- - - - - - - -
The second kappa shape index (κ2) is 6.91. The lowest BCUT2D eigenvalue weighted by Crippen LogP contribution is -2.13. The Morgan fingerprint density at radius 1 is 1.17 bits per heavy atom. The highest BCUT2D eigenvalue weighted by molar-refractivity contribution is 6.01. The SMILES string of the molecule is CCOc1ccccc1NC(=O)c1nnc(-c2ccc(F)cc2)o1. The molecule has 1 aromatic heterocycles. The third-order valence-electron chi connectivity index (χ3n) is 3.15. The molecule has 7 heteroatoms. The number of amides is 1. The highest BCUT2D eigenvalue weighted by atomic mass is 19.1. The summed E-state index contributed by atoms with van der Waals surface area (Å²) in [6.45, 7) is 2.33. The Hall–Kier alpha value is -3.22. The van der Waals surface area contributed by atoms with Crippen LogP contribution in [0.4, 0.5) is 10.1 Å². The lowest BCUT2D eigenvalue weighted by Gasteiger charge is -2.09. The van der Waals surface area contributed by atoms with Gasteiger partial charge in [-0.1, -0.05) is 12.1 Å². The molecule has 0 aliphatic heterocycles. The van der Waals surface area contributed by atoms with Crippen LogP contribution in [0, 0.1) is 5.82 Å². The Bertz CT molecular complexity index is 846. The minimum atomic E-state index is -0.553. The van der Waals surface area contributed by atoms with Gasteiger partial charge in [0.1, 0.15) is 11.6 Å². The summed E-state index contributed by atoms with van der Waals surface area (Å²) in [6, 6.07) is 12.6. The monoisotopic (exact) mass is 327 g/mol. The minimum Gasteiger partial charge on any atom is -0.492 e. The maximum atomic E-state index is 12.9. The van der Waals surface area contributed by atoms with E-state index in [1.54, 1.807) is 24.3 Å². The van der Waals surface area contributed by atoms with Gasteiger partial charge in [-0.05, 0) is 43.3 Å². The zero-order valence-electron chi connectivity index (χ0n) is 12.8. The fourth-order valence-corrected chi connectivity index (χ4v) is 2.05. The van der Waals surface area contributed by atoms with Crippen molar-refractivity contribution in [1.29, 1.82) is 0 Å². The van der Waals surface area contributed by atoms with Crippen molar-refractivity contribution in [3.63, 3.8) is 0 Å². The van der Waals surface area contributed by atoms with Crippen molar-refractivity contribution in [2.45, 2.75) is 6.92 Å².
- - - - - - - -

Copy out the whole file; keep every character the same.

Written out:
The second kappa shape index (κ2) is 6.91. The lowest BCUT2D eigenvalue weighted by Crippen LogP contribution is -2.13. The Morgan fingerprint density at radius 1 is 1.17 bits per heavy atom. The highest BCUT2D eigenvalue weighted by molar-refractivity contribution is 6.01. The SMILES string of the molecule is CCOc1ccccc1NC(=O)c1nnc(-c2ccc(F)cc2)o1. The molecule has 1 aromatic heterocycles. The third-order valence-electron chi connectivity index (χ3n) is 3.15. The molecule has 7 heteroatoms. The number of amides is 1. The highest BCUT2D eigenvalue weighted by atomic mass is 19.1. The summed E-state index contributed by atoms with van der Waals surface area (Å²) in [6.45, 7) is 2.33. The Hall–Kier alpha value is -3.22. The van der Waals surface area contributed by atoms with Crippen LogP contribution in [0.4, 0.5) is 10.1 Å². The lowest BCUT2D eigenvalue weighted by Gasteiger charge is -2.09. The van der Waals surface area contributed by atoms with Gasteiger partial charge in [-0.1, -0.05) is 12.1 Å². The molecule has 0 aliphatic heterocycles. The van der Waals surface area contributed by atoms with Crippen LogP contribution in [0, 0.1) is 5.82 Å². The Bertz CT molecular complexity index is 846. The minimum atomic E-state index is -0.553. The van der Waals surface area contributed by atoms with Gasteiger partial charge in [0.1, 0.15) is 11.6 Å². The summed E-state index contributed by atoms with van der Waals surface area (Å²) in [6, 6.07) is 12.6. The monoisotopic (exact) mass is 327 g/mol. The minimum Gasteiger partial charge on any atom is -0.492 e. The maximum atomic E-state index is 12.9. The van der Waals surface area contributed by atoms with E-state index in [1.54, 1.807) is 24.3 Å². The van der Waals surface area contributed by atoms with Gasteiger partial charge in [-0.05, 0) is 43.3 Å². The zero-order valence-electron chi connectivity index (χ0n) is 12.8. The fourth-order valence-corrected chi connectivity index (χ4v) is 2.05. The van der Waals surface area contributed by atoms with Crippen molar-refractivity contribution in [1.29, 1.82) is 0 Å². The van der Waals surface area contributed by atoms with Crippen molar-refractivity contribution in [3.63, 3.8) is 0 Å². The van der Waals surface area contributed by atoms with Crippen molar-refractivity contribution in [2.45, 2.75) is 6.92 Å².